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FILE PHOTO - Members of the delegations take part in the peace talks on Syria in Astana, Kazakhstan December 22, 2017. REUTERS/Mukhtar Kholdorbekov(reuters_tickers)
ASTANA (Reuters) - A Syrian congress of national dialogue will be held in the Russian city of Sochi on Jan. 29-30, Russia and its partners Turkey and Iran said on Friday, while the United Nations urged them to support the struggling Geneva peace process.
Moscow, Tehran and Ankara announced the date in a joint statement after talks in the Kazakh capital, Astana, which also involved the Damascus government and some opposition groups.
But the trio has yet to agree a list of participants - Turkey has earlier objected to the presence of the main Syrian Kurdish group - and confirm their participation. Some rebels said they had not yet made up their mind.
U.N. Syria envoy Staffan de Mistura, who also attended the Astana talks, said that Russia's plan to convene the congress should be assessed by its ability to contribute to and support the U.N.-led Geneva talks on ending the war in Syria.
Opposition groups present at the talks sided with him.
“As for the Sochi conference…the United Nations assesses any (such) initiative through its role and its help in achieving peace,” the rebel delegation said.
“We told the Russians that Sochi will not be an alternative to Geneva, and we want to end the misery of the Syrian people and let humanitarian aid in,” Ahmed Tohme, the head of the delegation, said in the statement.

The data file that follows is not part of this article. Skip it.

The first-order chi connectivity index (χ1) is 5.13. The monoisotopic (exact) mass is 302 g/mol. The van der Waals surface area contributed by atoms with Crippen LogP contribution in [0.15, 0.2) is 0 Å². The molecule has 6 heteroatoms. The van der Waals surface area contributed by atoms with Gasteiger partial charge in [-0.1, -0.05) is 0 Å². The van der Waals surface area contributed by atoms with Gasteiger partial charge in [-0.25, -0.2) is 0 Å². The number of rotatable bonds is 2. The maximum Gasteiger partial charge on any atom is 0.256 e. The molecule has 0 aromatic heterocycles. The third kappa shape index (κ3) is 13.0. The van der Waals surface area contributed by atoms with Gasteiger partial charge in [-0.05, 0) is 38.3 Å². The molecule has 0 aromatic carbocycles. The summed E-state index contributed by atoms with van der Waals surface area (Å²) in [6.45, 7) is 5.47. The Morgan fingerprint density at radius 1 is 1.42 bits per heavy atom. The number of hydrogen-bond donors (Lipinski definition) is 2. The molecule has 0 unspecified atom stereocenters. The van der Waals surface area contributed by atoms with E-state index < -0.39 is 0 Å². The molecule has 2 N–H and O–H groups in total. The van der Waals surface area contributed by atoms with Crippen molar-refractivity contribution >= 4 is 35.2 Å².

The rebel delegation said its focus was on making progress in the file of detainees and forcibly disappeared people. The Astana trio has been discussing the issue since April but so far failed to reach a final agreement.
Instead, they set up a working group on detainees on Friday, which de Mistura said was "commendable as a first step towards reaching a comprehensive arrangement between the conflicting parties".
The warring sides - who continue to avoid direct talks in Astana - traded barbs once again, with the rebels accusing the Damascus government of cooperating with Islamic State, which has been defeated but not fully eliminated.
Government negotiator Bashar al-Ja'afari, in turn, described the presence of Turkish and U.S. forces in Syria as "blatant aggression", even though Russia and Iran which back Damascus have agreed to Ankara's role in safeguarding the so-called de-scalation zone in the Idlib province.
"We demand the immediate and unconditional withdrawal of foreign troops from our territory," Ja'afari told reporters.
(Reporting by Olzhas Auyezov; Additional reporting by Denis Pinchuk in Moscow, Ellen Francis in Beirut and Tom Miles in Geneva; Writing by Olzhas Auyezov; Editing by Ralph Boulton)